Every year for the January 22nd anniversary of the Supreme Court decision that legalized abortion in this country in 1973 I write a pro-life letter to the editor for our local newspaper. Some years the newspaper prints it, some years they don’t. This was a year that, for no apparent reason, they did not print my letter so I’m posting it here on my blog. The letter is followed by some other bonus material.
2016 Pro-life Letter to the Editor
January 22, the day that the Supreme Court initiated the holocaust of abortion in our country through its Roe v. Wade decision in 1973, falls on a Friday this year. Friday is an important day of the week in the Christian community. It is the day that Jesus died on the cross as the once-for-all sacrifice for the sins of the world.
Whether or not people personally value the sacrifice Jesus made to pay for their sins on the cross, what Jesus does teach us is that the highest purpose in life is not to live for ourselves but to live our lives for others.
Whether we sacrifice ourselves in a thousand different ways over a lifetime of service to our families and loved ones or give ourselves for others in great acts of heroism, the way to supreme fulfillment in life is through sacrifice not selfishness, through commitment to causes greater than our individual selves.
Even people who live only for themselves still deserve the right to live. As long as people are alive they still have the opportunity to learn that the ultimate purpose of life is to give our lives for others.
Recent polls have shown that abortion does not even make it in the top ten of issues people are concerned about. It’s hard to remember a time when any issue that involved caring for others made it in the top ten. That’s not likely to change until we make the sacrifices needed to protect the weakest and most vulnerable members of the human race, the unborn.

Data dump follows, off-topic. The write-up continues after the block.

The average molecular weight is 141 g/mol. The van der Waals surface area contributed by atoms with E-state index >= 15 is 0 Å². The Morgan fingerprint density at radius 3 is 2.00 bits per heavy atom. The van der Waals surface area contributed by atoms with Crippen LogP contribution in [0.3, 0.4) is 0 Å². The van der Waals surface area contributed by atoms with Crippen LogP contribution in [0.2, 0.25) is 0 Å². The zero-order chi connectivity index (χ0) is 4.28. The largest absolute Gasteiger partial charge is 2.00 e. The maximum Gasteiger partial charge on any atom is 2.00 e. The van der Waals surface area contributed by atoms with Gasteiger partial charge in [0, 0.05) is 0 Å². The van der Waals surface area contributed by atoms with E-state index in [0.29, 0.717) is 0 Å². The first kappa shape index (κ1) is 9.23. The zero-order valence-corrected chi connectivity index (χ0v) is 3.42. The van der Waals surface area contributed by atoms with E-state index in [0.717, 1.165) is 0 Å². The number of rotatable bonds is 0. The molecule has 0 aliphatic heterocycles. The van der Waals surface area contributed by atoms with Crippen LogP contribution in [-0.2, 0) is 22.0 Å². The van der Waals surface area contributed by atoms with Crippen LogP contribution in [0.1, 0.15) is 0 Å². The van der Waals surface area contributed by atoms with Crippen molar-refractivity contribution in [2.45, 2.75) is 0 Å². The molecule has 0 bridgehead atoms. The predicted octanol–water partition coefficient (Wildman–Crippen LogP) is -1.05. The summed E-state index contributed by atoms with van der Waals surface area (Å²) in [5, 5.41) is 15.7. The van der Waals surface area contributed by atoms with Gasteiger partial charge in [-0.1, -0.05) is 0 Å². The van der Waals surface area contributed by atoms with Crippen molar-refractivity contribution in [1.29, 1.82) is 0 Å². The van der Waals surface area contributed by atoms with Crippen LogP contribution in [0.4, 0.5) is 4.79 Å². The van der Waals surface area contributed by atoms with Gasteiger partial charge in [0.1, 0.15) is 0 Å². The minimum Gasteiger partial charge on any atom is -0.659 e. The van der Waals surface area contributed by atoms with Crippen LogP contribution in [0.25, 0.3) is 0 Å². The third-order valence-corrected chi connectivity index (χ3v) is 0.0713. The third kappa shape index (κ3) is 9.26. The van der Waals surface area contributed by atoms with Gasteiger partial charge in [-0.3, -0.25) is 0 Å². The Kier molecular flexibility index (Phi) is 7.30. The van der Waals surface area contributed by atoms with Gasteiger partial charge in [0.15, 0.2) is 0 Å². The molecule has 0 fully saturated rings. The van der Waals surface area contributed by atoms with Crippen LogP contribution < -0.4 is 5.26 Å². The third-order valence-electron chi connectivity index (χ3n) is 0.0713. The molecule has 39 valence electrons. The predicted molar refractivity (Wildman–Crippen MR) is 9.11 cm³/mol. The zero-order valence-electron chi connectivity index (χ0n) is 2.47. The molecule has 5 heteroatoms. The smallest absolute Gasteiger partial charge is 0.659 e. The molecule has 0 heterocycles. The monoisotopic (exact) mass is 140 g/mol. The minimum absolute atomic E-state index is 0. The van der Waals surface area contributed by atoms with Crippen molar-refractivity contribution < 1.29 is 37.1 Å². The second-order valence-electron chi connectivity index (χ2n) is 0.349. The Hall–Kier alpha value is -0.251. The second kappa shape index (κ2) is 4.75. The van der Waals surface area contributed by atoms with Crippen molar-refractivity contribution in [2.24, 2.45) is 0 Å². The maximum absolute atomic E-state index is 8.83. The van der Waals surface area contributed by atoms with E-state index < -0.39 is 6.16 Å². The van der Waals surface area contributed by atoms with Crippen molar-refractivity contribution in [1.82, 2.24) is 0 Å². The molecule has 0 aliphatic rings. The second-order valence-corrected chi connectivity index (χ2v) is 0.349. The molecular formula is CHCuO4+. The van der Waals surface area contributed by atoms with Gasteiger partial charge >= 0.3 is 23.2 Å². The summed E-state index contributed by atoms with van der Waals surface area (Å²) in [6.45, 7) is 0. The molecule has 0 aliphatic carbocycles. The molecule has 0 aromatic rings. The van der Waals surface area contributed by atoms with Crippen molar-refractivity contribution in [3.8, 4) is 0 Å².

And a few weeks back when President Obama emotionally announced the actions he is taking on gun control this is the response that Lutherans for Life published:
In your speech on January 5, you tearfully recalled the children killed at Sandy Hook Elementary. You said, “Every time I think about those kids it gets me mad.” We are glad it makes you mad. It should make us all mad. Murder is horrible. The murder of children, however, touches the very depths of our souls.
We have a favor to ask you. The next time you think of those children and it makes you mad, we ask that you take just a minute to try to understand people like us a little better. Please know that we are not radical right-wing extremists. But, it is a matter of fact that since Sandy Hook approximately three million children in this country have lost their lives through abortion. Every time we think about those kids it gets us mad. Millions like us feel the same way. We do not blow up abortion facilities or shoot abortionists. But like you, we feel compelled to do something. Political fears seem to hold Congress hostage on the issue so we do what we can in legal protests, marches, political action, and, most importantly, by reaching out to women in crisis pregnancies and offering them real compassion and help.
You correctly noted how gun violence strips its victims of their rights to life, liberty, and the pursuit of happiness. Every day, 2,800 innocent and defenseless children are stripped of those same rights as abortion violently rips them from their mothers’ wombs.
Mr. President, we hope against hope that your views on abortion change, though we suspect they are very deeply imbued. But we do ask that you use your deep-felt anger over the children of Sandy Hook and other victims of gun violence to strive to have some empathy for ordinary people like us who have the same deep-felt anger over the tragedy of abortion.
And this week in the news we keep hearing about the zika virus. Apparently this virus is so dangerous because if a woman gets it while she is pregnant it can cause serious birth defects in the unborn child. Once again, those of us who believe everything should be done to protect every unborn child are left to wonder why so much concern is being shown to one group of unborn children but not to all unborn children.